No, he'd stay, but he needed to make sure that Lois understood that he wasn't reading anything into the situation that she hadn't intended. He'd act as if nothing had happened, in fact.
Gesturing at the table, he said cheerfully, "Looks good!"
It was excruciating. Oh, the food was okay — just — but the situation felt so horribly awkward. Clark was being so relentlessly cheerful and witty that Lois knew it had to be a put-on, and she was behaving like a grinning moron.
She couldn't take any more of it.
"Clark," she began, cutting across his umpteenth milking anecdote. "What's wrong? Why can't we talk to each another?"
To her relief, he didn't pretend not to understand what she meant. "I know," he said softly, his eyes filled with regret. "It's… I'm sorry. Should I leave?"
<No!> she wanted to yell. "Only… well, if you want to," she found herself saying.
He gave her a puzzled look, then said carefully, "I don't want to go, Lois. But I don't know what I can do… I mean, to make this right."
The only way to deal with the awkwardness of the situation, Lois realised, was for them both to get everything out in the open. Well, at least, for *Clark* to get his feelings out in the open — his obvious fear that she wanted more from him than he was willing to give. Then she could reassure him that the thought had never crossed her mind and, for the sake of a little white lie, they could relax in each other's company again.
"Clark," she began firmly. "We're best friends, right?"
"Right," he echoed, looking puzzled again.
"And best friends don't hide things from each other." Now he looked alarmed, his eyebrows shooting up into his hairline. What had she said to make him that nervous? Was he really that afraid of how she might feel about him? Well, all the more reason to do this. "Clark, I think we both need to be completely honest with the other about what's bothering us. That's the only way to deal with this."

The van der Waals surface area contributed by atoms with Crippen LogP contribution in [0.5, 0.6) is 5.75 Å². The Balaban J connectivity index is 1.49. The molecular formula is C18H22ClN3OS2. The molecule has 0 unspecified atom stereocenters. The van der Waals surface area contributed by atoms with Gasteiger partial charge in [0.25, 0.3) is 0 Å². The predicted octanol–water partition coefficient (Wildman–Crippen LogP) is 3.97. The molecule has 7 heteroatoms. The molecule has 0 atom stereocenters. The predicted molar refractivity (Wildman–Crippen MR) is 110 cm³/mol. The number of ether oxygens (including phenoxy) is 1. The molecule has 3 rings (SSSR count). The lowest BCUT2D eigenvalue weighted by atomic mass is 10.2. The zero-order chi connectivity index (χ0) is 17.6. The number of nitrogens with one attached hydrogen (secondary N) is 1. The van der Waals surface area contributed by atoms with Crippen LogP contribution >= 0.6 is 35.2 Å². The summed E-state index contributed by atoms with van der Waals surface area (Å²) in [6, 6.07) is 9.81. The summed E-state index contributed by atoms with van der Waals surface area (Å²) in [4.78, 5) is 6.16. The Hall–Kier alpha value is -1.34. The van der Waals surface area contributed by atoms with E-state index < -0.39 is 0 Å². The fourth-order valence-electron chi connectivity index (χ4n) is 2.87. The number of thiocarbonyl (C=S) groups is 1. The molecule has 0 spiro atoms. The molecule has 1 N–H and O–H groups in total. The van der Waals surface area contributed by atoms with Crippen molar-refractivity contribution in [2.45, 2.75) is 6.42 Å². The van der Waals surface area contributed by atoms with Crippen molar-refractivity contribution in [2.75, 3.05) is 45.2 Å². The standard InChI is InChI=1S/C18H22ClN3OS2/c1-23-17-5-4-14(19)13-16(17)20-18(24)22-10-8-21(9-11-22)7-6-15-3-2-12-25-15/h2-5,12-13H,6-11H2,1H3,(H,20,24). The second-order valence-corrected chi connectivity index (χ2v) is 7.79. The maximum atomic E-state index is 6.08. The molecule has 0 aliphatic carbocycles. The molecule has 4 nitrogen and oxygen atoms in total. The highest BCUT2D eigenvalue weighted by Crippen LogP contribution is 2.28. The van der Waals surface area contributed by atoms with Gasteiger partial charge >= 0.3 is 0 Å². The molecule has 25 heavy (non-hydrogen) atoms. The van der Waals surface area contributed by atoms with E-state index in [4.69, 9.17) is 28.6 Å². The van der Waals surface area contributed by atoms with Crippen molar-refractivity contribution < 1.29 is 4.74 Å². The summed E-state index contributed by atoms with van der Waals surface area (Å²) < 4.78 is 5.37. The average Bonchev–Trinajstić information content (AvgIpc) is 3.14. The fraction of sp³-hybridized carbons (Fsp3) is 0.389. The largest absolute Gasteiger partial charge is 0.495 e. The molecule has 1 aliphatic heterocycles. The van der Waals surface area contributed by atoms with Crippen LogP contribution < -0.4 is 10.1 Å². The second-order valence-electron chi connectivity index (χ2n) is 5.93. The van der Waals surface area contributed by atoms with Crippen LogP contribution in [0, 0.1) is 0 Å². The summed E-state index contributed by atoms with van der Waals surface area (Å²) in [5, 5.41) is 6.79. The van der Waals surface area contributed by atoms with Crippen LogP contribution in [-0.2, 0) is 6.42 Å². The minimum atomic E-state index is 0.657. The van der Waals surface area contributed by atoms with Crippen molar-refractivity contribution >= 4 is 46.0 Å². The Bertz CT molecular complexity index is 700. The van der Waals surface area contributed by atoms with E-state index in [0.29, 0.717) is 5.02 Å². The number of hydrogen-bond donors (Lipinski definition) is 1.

"Uh… okay," he agreed carefully. "*Completely* honest?"
"No prevarication? No excuses?"
"And… uh… what if you're not happy about what I say, or… uh, vice versa?" he asked cautiously.
"I don't think that'll be a problem," she told him firmly. "Look, Clark, it's either that or another round of Daisy- kicks-the-milkmaid jokes!"
He laughed. "Okay. Uh… who'll go fir -"
"You," she said insistently.
"Oh, god," she heard him mutter. He swallowed a couple of times, cleared his throat, looked even more awkward, and then finally said, in a rush, "Lois, when we were standing together by the window, I never wanted that moment to end. I didn't want to let you go. I wanted… I just wished I could turn you to face me so that I could kiss you. And… I can't get the idea of kissing you out of my mind. I know you don't want me to feel that way about you, but I can't —"
She couldn't believe that she'd heard him correctly. He *wanted* to *kiss* her? *Her*? Lois Lane, his argumentative partner?
"Wait, wait!" she interrupted. "Say that again!"
"Which part?" he questioned anxiously.
"The part about… You did say you wanted to kiss me? I didn't imagine it?"
A smile was beginning to form on his face. "You didn't imagine it."
Lois gulped. It was scary… it was downright terrifying, but somehow, against all the odds, Clark *was* attracted to her. She still had questions in her mind about Mayson. And she still remembered Clark telling her that he wasn't in love with her, but right now…
Right now she had a suspicion that actions would be more effective than words.
"So what are you waiting for, partner?" she asked softly.
The instant his lips closed over hers, Lois knew that this was what she'd been waiting for all her life. He pulled her to her feet, enfolding her in his arms as they strained to get closer to each other, their kisses growing more frantic and intense.
Eventually, Clark pulled back, smiling down at her. "Listen!"
Church bells were ringing. It was midnight.
"Merry Christmas, Clark," she murmured, smiling lovingly up at him.
"Merry Christmas, Lois," he responded, and the expression in his eyes told her that he feelings were entirely returned.
Several minutes and many kisses later, Clark pulled back again, looking rumpled. "Lois, what were *you* going to confess to me?"
(c) May 2002
Wendy Richards <firstname.lastname@example.org>